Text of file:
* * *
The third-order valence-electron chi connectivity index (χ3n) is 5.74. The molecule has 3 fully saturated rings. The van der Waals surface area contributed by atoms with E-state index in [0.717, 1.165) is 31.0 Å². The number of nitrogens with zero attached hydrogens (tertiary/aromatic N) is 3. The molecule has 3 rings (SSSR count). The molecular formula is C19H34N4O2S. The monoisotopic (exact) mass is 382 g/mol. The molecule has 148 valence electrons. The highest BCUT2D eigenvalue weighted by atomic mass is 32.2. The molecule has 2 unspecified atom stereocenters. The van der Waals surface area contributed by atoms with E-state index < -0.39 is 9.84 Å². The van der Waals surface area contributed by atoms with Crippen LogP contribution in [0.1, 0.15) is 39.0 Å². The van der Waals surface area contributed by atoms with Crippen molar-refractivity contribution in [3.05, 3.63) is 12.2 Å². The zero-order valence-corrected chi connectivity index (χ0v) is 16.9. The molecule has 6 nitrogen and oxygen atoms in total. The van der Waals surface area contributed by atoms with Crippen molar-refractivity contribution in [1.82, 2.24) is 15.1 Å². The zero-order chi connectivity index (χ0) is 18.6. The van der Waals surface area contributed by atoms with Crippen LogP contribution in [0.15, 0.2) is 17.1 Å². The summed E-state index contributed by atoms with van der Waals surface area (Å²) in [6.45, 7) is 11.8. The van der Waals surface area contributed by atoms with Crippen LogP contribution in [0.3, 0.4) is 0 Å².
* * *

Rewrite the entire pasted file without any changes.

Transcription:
The third-order valence-electron chi connectivity index (χ3n) is 5.74. The molecule has 3 fully saturated rings. The van der Waals surface area contributed by atoms with E-state index in [0.717, 1.165) is 31.0 Å². The number of nitrogens with zero attached hydrogens (tertiary/aromatic N) is 3. The molecule has 3 rings (SSSR count). The molecular formula is C19H34N4O2S. The monoisotopic (exact) mass is 382 g/mol. The molecule has 148 valence electrons. The highest BCUT2D eigenvalue weighted by atomic mass is 32.2. The molecule has 2 unspecified atom stereocenters. The van der Waals surface area contributed by atoms with E-state index < -0.39 is 9.84 Å². The van der Waals surface area contributed by atoms with Crippen LogP contribution in [0.1, 0.15) is 39.0 Å². The van der Waals surface area contributed by atoms with Crippen molar-refractivity contribution in [3.05, 3.63) is 12.2 Å². The zero-order valence-corrected chi connectivity index (χ0v) is 16.9. The molecule has 6 nitrogen and oxygen atoms in total. The van der Waals surface area contributed by atoms with Crippen molar-refractivity contribution in [1.82, 2.24) is 15.1 Å². The zero-order chi connectivity index (χ0) is 18.6. The van der Waals surface area contributed by atoms with Crippen LogP contribution in [0.15, 0.2) is 17.1 Å². The summed E-state index contributed by atoms with van der Waals surface area (Å²) in [6.45, 7) is 11.8. The van der Waals surface area contributed by atoms with Crippen LogP contribution in [0.3, 0.4) is 0 Å².